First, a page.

Kentucky's tax structure is inadequate

Quilt pieces from the 30th Anniversary

For KFTC's 30th Anniversary, several members created squares for a quilt representing our shared vision for Kentucky.

Folks made squares showing good jobs, a healthy earth, healthy food, and healthy friends and family. Good public education and clean air. A homeplace that's vibrant with life. We know what we want. We also know that to get there, Kentucky has to raise revenue.

"I’m one of many in my community and in this state who has spent a lot of time looking for a job, and a lot of time trying to go back to school. This time last year, I was one of  16,000 low-income students who qualified for, but was denied, financial aid for school because the state ran out of money."

Linda Stettenbenz
Jefferson County

 

"Miners and former miners like myself who have sons, daughters, nephews and friends working underground are so aware of the importance safety plays in monitoring the activities companies demand of miners. The budget cut for mine safety is unconscionable."

Carl Shoupe
Harlan County

This isn't a new problem

Kentucky's emerging revenue crisis was exposed in 2001, with the publication of the legislature-commissioned Fox Report, which found that Kentucky has a structural deficit. This means that since 2001, we've known that Kentucky's current tax system doesn't generate enough revenue to meet our needs. In 2005, KFTC and allies published Raising the Bar: Kentucky's Real Budget Report, which showed that to match the average investment of our surrounding states, Kentucky would have to raise $1.8 billion. So while the recession has exacerbated Kentucky's budget problems, it didn't cause them. Kentucky's revenue shortfall is caused by a fundamental problem – called a structural imbalance – that predates the recession.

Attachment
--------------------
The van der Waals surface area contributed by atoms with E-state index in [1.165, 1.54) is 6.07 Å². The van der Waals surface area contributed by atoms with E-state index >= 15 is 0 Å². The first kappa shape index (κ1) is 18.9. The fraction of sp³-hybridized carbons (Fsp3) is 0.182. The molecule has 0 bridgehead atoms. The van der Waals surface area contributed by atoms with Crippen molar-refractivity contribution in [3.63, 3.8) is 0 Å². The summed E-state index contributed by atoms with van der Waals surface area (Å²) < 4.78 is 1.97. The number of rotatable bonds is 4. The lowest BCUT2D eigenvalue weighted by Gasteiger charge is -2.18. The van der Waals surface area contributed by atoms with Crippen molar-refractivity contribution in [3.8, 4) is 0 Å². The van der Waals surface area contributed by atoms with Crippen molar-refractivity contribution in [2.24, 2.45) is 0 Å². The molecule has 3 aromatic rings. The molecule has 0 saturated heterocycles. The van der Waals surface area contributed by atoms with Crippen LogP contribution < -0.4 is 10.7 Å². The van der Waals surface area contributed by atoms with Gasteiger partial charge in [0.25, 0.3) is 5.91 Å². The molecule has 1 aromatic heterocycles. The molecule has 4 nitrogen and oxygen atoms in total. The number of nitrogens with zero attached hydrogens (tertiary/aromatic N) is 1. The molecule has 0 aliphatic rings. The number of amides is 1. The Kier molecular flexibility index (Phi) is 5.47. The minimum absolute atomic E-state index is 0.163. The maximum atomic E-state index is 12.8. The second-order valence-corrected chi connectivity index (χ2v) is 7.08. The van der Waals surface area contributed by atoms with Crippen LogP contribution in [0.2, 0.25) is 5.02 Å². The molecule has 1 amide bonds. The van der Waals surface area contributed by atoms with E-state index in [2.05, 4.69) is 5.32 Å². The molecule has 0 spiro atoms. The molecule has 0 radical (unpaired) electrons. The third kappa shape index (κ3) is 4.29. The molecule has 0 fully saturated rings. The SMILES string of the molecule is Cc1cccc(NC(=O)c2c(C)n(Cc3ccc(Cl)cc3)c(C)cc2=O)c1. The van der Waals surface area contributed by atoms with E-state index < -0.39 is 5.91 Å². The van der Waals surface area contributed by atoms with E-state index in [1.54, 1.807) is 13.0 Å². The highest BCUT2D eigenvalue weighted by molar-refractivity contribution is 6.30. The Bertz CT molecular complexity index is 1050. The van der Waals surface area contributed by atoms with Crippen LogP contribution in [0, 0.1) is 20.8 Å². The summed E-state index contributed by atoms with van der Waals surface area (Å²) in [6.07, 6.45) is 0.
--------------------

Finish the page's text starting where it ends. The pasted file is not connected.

KCEP's Long-Term SustainabilityThe graph to the right is from the Kentucky Center for Economic Policy, and shows Kentucky's General Fund revenue as a share of the economy.

A solid revenue stream would at least keep pace with the economy. This graph shows that, as bad as the economy has been, our revenues still haven’t kept up with it. The resulting trend is that the gap between what we have and what we need to maintain a basic levels of services is getting wider every year.

We have good, common sense solutions that will raise revenue fairly

Homer WhiteThe solutions in our Kentucky Forward Plan would raise between $350 and $450 million a year, according to the Legislative Research Commission. And the plan would raise this revenue while also making our taxes fairer to Kentucky's lower- and moderate-income working families.

We need political will. This means we need you!

  Visit our action page to get involved!